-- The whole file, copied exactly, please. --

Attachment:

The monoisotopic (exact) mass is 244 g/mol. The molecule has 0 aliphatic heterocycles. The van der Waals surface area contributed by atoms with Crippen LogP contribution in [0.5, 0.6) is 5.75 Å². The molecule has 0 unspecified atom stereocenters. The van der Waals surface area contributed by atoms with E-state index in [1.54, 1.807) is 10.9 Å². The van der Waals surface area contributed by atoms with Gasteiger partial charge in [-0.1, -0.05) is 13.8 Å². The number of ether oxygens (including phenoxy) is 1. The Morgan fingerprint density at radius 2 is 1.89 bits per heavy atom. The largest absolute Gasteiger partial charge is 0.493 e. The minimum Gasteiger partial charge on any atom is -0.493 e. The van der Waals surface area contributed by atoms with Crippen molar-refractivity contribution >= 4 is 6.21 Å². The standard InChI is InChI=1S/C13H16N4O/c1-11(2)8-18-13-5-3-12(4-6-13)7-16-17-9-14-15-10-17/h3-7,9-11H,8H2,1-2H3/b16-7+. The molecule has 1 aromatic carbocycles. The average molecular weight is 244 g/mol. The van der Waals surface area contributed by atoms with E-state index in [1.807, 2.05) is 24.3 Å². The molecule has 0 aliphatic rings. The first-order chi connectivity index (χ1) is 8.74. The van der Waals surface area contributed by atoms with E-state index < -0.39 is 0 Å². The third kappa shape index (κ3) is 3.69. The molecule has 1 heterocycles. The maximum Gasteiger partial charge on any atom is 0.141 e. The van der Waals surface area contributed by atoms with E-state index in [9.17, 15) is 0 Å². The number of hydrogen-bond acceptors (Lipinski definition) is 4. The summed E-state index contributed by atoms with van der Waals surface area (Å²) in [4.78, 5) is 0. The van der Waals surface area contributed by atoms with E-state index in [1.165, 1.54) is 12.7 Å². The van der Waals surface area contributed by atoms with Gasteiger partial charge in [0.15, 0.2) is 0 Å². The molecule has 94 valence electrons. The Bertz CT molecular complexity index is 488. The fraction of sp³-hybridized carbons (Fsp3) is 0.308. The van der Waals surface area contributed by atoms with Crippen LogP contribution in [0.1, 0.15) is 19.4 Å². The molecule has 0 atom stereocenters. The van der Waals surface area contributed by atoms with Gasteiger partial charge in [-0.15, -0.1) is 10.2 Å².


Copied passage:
The monoisotopic (exact) mass is 244 g/mol. The molecule has 0 aliphatic heterocycles. The van der Waals surface area contributed by atoms with Crippen LogP contribution in [0.5, 0.6) is 5.75 Å². The molecule has 0 unspecified atom stereocenters. The van der Waals surface area contributed by atoms with E-state index in [1.54, 1.807) is 10.9 Å². The van der Waals surface area contributed by atoms with Gasteiger partial charge in [-0.1, -0.05) is 13.8 Å². The number of ether oxygens (including phenoxy) is 1. The Morgan fingerprint density at radius 2 is 1.89 bits per heavy atom. The largest absolute Gasteiger partial charge is 0.493 e. The minimum Gasteiger partial charge on any atom is -0.493 e. The van der Waals surface area contributed by atoms with Crippen molar-refractivity contribution >= 4 is 6.21 Å². The standard InChI is InChI=1S/C13H16N4O/c1-11(2)8-18-13-5-3-12(4-6-13)7-16-17-9-14-15-10-17/h3-7,9-11H,8H2,1-2H3/b16-7+. The molecule has 1 aromatic carbocycles. The average molecular weight is 244 g/mol. The van der Waals surface area contributed by atoms with E-state index in [1.807, 2.05) is 24.3 Å². The molecule has 0 aliphatic rings. The first-order chi connectivity index (χ1) is 8.74. The van der Waals surface area contributed by atoms with E-state index < -0.39 is 0 Å². The third kappa shape index (κ3) is 3.69. The molecule has 1 heterocycles. The maximum Gasteiger partial charge on any atom is 0.141 e. The van der Waals surface area contributed by atoms with E-state index in [9.17, 15) is 0 Å². The number of hydrogen-bond acceptors (Lipinski definition) is 4. The summed E-state index contributed by atoms with van der Waals surface area (Å²) in [4.78, 5) is 0. The van der Waals surface area contributed by atoms with E-state index in [1.165, 1.54) is 12.7 Å². The van der Waals surface area contributed by atoms with Gasteiger partial charge in [0.15, 0.2) is 0 Å². The molecule has 94 valence electrons. The Bertz CT molecular complexity index is 488. The fraction of sp³-hybridized carbons (Fsp3) is 0.308. The van der Waals surface area contributed by atoms with Crippen LogP contribution in [0.1, 0.15) is 19.4 Å². The molecule has 0 atom stereocenters. The van der Waals surface area contributed by atoms with Gasteiger partial charge in [-0.15, -0.1) is 10.2 Å².